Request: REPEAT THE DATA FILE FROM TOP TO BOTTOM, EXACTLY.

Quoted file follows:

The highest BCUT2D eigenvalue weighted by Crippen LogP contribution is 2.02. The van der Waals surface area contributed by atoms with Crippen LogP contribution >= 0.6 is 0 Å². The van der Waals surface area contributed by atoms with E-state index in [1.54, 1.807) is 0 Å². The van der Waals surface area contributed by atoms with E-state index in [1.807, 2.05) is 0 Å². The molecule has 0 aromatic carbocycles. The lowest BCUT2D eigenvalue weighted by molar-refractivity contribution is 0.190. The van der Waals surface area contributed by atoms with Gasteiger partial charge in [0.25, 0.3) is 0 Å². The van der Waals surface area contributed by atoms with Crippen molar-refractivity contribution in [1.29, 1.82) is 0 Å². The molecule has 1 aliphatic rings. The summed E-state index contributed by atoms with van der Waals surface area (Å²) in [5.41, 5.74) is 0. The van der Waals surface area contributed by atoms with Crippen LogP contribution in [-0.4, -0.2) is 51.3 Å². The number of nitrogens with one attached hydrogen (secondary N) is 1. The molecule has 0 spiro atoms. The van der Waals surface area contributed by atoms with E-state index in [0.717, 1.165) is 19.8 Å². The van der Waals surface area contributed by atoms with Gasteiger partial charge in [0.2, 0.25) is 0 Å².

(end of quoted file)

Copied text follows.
The highest BCUT2D eigenvalue weighted by Crippen LogP contribution is 2.02. The van der Waals surface area contributed by atoms with Crippen LogP contribution >= 0.6 is 0 Å². The van der Waals surface area contributed by atoms with E-state index in [1.54, 1.807) is 0 Å². The van der Waals surface area contributed by atoms with E-state index in [1.807, 2.05) is 0 Å². The molecule has 0 aromatic carbocycles. The lowest BCUT2D eigenvalue weighted by molar-refractivity contribution is 0.190. The van der Waals surface area contributed by atoms with Gasteiger partial charge in [0.25, 0.3) is 0 Å². The van der Waals surface area contributed by atoms with Crippen molar-refractivity contribution in [1.29, 1.82) is 0 Å². The molecule has 1 aliphatic rings. The summed E-state index contributed by atoms with van der Waals surface area (Å²) in [5.41, 5.74) is 0. The van der Waals surface area contributed by atoms with Crippen LogP contribution in [-0.4, -0.2) is 51.3 Å². The number of nitrogens with one attached hydrogen (secondary N) is 1. The molecule has 0 spiro atoms. The van der Waals surface area contributed by atoms with E-state index in [0.717, 1.165) is 19.8 Å². The van der Waals surface area contributed by atoms with Gasteiger partial charge in [0.2, 0.25) is 0 Å².